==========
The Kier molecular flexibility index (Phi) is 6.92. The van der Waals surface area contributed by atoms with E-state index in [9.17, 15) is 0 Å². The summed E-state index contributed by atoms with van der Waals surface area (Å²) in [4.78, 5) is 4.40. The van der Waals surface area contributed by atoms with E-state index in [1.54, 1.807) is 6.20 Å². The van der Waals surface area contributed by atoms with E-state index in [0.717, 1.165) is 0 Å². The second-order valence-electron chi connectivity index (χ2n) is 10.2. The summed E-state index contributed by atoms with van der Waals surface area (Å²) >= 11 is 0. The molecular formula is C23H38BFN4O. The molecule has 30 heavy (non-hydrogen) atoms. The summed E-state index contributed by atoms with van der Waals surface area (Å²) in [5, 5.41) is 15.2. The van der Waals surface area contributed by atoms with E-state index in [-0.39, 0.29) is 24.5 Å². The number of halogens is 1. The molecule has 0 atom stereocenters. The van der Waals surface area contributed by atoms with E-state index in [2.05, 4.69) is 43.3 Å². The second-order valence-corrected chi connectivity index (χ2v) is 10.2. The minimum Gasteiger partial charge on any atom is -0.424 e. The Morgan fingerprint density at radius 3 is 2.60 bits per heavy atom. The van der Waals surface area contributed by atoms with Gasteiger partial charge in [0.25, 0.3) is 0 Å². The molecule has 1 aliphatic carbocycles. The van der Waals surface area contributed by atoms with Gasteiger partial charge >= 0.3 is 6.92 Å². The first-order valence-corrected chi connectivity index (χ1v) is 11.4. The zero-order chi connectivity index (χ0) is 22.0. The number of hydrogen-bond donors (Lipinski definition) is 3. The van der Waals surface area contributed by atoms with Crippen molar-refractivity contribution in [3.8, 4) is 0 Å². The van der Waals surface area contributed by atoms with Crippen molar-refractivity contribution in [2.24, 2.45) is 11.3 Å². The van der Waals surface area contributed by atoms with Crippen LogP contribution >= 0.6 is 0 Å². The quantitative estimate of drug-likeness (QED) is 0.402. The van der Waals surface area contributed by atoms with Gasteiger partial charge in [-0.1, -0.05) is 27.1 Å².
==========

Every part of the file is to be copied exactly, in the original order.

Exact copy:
The Kier molecular flexibility index (Phi) is 6.92. The van der Waals surface area contributed by atoms with E-state index in [9.17, 15) is 0 Å². The summed E-state index contributed by atoms with van der Waals surface area (Å²) in [4.78, 5) is 4.40. The van der Waals surface area contributed by atoms with E-state index in [1.54, 1.807) is 6.20 Å². The van der Waals surface area contributed by atoms with E-state index in [0.717, 1.165) is 0 Å². The second-order valence-electron chi connectivity index (χ2n) is 10.2. The summed E-state index contributed by atoms with van der Waals surface area (Å²) >= 11 is 0. The molecular formula is C23H38BFN4O. The molecule has 30 heavy (non-hydrogen) atoms. The summed E-state index contributed by atoms with van der Waals surface area (Å²) in [5, 5.41) is 15.2. The van der Waals surface area contributed by atoms with E-state index in [-0.39, 0.29) is 24.5 Å². The number of halogens is 1. The molecule has 0 atom stereocenters. The van der Waals surface area contributed by atoms with E-state index in [2.05, 4.69) is 43.3 Å². The second-order valence-corrected chi connectivity index (χ2v) is 10.2. The minimum Gasteiger partial charge on any atom is -0.424 e. The Morgan fingerprint density at radius 3 is 2.60 bits per heavy atom. The van der Waals surface area contributed by atoms with Gasteiger partial charge in [0.25, 0.3) is 0 Å². The molecule has 1 aliphatic carbocycles. The van der Waals surface area contributed by atoms with Gasteiger partial charge >= 0.3 is 6.92 Å². The first-order valence-corrected chi connectivity index (χ1v) is 11.4. The zero-order chi connectivity index (χ0) is 22.0. The number of hydrogen-bond donors (Lipinski definition) is 3. The van der Waals surface area contributed by atoms with Crippen molar-refractivity contribution in [3.8, 4) is 0 Å². The van der Waals surface area contributed by atoms with Crippen molar-refractivity contribution in [2.24, 2.45) is 11.3 Å². The van der Waals surface area contributed by atoms with Crippen LogP contribution >= 0.6 is 0 Å². The quantitative estimate of drug-likeness (QED) is 0.402. The van der Waals surface area contributed by atoms with Gasteiger partial charge in [-0.1, -0.05) is 27.1 Å².